Folk, Brown have eyes on winning Jets’ kicking job

Nick Folk and Josh Brown have known each other for a few years,

good friends in a tight-knit NFL kicking fraternity.

They’ve trained together, kicked a ton of footballs together and

shared tips. Now, they’re in training camp with the New York Jets –

and after the same gig.

”I have every intention of winning the job,” Brown said, a

serious look in his eyes.

”Yeah,” Folk said when told of Brown’s comment, ”and I’m here

to keep my job.”

Sounds a bit contentious, huh? But they both insist it’s really

not. They’re approaching things exactly as they both expected.

”We have no problem with each other,” said Folk, entering his

third season with the Jets. ”We’re both kind of rooting for each

other. I know that sounds kind of awkward, but I guess that’s who

we are as people. It’ll be a good competition for however long this

preseason is, and I think we’ll push each other to the limit.”

Jets special teams coordinator Mike Westhoff is counting on

exactly that.

Folk is coming off an up-and-down year in which he started off

strong by making his first 11 field-goal attempts, breaking the

team record of 10 straight from the start of a season. He finished

19 of 25 on field-goal attempts, and was re-signed in March.

Despite being mostly satisfied with the 27-year-old Folk, the

Jets (No. 17 in the AP Pro32) knew having a real competition in

training camp would be ideal. So, in planning for the NFL draft in

April, Westhoff came up with a few kickers he thought would be

great additions.

”But we weren’t in a position to take them as the draft

materialized and that goal I had very prominent in my mind was

gone, and I understand that,” Westhoff said. ”Then, I had to

figure out how to create this competition, and Josh was absolutely

the best guy to do that. He’s a very viable candidate and he’s had

a lot of success in this league.”

The 33-year-old Brown was released by St. Louis in April after

the Rams drafted his potential replacement, Greg Zuerlein. Brown,

who was entering the final year of a five-year, $14.2 million deal,

is a career 81 percent kicker but was 21 for 28 on field goals last

season. He spent his first five seasons with Seattle, earning a

reputation as one of the league’s most consistent kickers.

”I wanted to make this as viable a competition as I possibly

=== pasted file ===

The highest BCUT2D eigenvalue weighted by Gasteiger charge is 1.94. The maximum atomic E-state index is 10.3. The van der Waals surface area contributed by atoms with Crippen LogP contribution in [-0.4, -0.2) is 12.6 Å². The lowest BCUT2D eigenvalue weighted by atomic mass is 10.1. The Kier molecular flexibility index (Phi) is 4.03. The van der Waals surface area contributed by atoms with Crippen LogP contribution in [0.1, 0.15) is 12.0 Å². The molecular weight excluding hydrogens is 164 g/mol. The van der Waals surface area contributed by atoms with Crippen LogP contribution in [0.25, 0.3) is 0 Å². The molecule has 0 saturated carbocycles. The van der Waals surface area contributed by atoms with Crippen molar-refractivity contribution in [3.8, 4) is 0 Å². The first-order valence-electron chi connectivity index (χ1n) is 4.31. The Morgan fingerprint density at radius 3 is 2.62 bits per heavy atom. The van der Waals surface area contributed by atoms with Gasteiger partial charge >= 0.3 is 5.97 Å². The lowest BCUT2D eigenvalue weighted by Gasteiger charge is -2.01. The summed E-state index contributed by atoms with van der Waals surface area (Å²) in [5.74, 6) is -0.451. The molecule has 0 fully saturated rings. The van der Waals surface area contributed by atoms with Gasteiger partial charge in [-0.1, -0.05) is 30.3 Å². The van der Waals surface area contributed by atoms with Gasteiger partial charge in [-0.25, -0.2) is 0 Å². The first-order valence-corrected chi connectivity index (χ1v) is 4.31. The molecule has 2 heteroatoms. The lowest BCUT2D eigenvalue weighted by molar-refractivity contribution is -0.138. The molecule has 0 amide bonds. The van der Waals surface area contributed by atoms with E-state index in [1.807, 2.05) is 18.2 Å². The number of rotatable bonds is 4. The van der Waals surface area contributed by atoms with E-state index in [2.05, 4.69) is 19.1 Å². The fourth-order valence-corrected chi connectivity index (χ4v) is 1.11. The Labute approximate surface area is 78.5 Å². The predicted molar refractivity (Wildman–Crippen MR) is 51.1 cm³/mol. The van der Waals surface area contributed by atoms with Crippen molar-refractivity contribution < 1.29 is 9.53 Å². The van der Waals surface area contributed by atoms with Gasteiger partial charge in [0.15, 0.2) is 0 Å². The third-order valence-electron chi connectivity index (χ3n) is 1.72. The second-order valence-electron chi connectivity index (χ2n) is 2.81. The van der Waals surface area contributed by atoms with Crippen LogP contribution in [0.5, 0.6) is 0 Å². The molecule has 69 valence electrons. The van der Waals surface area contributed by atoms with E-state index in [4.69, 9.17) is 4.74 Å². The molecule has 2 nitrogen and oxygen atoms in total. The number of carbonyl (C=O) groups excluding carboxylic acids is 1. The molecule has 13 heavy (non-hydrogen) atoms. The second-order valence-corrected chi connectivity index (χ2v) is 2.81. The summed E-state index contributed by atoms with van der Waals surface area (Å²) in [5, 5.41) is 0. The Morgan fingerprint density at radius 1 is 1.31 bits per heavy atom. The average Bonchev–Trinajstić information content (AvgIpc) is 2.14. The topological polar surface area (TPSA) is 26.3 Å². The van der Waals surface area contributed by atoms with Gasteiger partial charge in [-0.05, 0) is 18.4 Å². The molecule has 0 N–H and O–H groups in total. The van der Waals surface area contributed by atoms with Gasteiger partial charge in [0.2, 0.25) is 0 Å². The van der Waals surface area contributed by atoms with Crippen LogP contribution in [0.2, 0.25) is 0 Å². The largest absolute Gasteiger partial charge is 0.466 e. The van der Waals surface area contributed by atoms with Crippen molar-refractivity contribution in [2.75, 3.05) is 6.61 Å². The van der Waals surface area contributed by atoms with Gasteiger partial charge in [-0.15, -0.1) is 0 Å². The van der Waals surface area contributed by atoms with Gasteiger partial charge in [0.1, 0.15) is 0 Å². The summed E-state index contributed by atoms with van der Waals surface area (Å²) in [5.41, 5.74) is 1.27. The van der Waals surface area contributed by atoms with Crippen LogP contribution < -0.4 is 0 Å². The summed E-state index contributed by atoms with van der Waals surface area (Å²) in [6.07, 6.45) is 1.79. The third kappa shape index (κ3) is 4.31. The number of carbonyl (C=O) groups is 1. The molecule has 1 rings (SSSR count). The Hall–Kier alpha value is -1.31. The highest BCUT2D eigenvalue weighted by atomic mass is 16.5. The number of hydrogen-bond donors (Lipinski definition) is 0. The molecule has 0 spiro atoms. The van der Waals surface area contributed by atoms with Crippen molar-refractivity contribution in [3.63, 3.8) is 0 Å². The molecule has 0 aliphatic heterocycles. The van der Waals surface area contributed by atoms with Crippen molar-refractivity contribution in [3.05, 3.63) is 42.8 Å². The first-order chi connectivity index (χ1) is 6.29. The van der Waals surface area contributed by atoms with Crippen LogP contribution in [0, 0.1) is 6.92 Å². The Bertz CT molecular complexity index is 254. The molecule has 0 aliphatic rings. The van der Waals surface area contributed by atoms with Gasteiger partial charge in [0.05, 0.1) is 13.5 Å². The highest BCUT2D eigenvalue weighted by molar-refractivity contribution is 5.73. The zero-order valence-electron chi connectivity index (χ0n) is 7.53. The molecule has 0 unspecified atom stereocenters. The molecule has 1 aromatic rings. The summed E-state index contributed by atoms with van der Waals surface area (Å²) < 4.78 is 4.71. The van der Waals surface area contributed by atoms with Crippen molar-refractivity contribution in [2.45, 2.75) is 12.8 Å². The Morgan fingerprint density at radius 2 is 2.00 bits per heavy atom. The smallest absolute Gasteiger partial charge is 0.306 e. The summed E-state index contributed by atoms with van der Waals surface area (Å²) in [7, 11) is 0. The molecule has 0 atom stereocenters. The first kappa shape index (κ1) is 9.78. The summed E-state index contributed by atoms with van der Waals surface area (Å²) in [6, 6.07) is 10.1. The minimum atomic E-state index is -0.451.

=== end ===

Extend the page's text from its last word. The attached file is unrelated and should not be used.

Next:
can, and I think that’s what it will become because you’ve got two

guys, and each ones have had some ups and downs, but they’ve had

some ups,” Westhoff said. ”So we’re going to push that to the max

and go from there. I think it’s going to be a very good


And one that each is certain that they will win.

”I want this job,” Brown said. ”I want a job in the National

Football League, but I want this job. You have to be confident. You

have to know that you’re capable of winning a job. Nick knows it,

and I know he’s capable of winning this job. There’s mutual

respect. It’s not an arrogance thing. You come in expecting to win.

I have to come in thinking this is my job and he has to beat me.

That’s my mentality.”

The two have had some solid days, and others not so consistent,

particularly in the first few days of camp. They were both perfect

Monday, when Westhoff made a small tweak to the practice schedule.

Instead of having the two kick field goals at the end of practice,

as they normally have, Westhoff had Folk and Brown kick a bit


”You’ve got these kickers who have gotten out there early and

then they’ve been on their feet standing there, loosening or

whatever for 2 1/2 hours, pushing 3 hours,” Westhoff said. ”And

then it’s like, `Let’s go kick some field goals.’ Well, come on.

That’s silly. So, I changed that and I think I saw a little bit of

a better performance.”

Folk said the first few days were spent getting their timing

back with punters T.J. Conley and Travis Baltz, who serve as the

holders, and long snapper Tanner Purdum. The kickers have also had

to get readjusted to kicking with pads on again.

The two first met in 2008 when Folk was with the Cowboys and

Brown with the Rams and their teams played each other. They’ve

worked out several times in the offseason, including this past

spring in San Diego with many other kickers and punters at training

sessions hosted by former Pro Bowl kicker John Carney.

When Brown signed with the Jets, he sent Folk a text message to

let him know and to alleviate any potential stress in what could be

a touchy situation.

”I’ve got nothing bad to say about him,” Folk said. ”It’ll be

a good, fun competition. It’s tough because only one guy is going

to make the team. But I think we’re both rooting for each other

because whichever guy doesn’t make the team, we hope he catches on

with someone else and goes out and has a good year.”

But both, of course, have every intention of sticking around

with the Jets.

”I think the tension is there, but it’s not so thick that we’re

talking about it,” Brown said. ”We’re not talking trash to each

other, and we’re not going after each other verbally. It comes down

to whoever the Jets feel most comfortable with in a game-winning


NOTES: CB Antonio Cromartie told ”ESPN First Take” on Tuesday

that he would rank himself as the second-best wide receiver on the

team behind Santonio Holmes. He could be used at the position in

certain spots, but has taken only one snap there during camp. ”I

haven’t really played it in the past four or five years, but I can

put myself as the second just with raw ability and talent going out

there, I think, me separating and being a more physical guy out

there on the outside,” he said. … The Jets had their first day

off from practice Tuesday, but return to the field Wednesday


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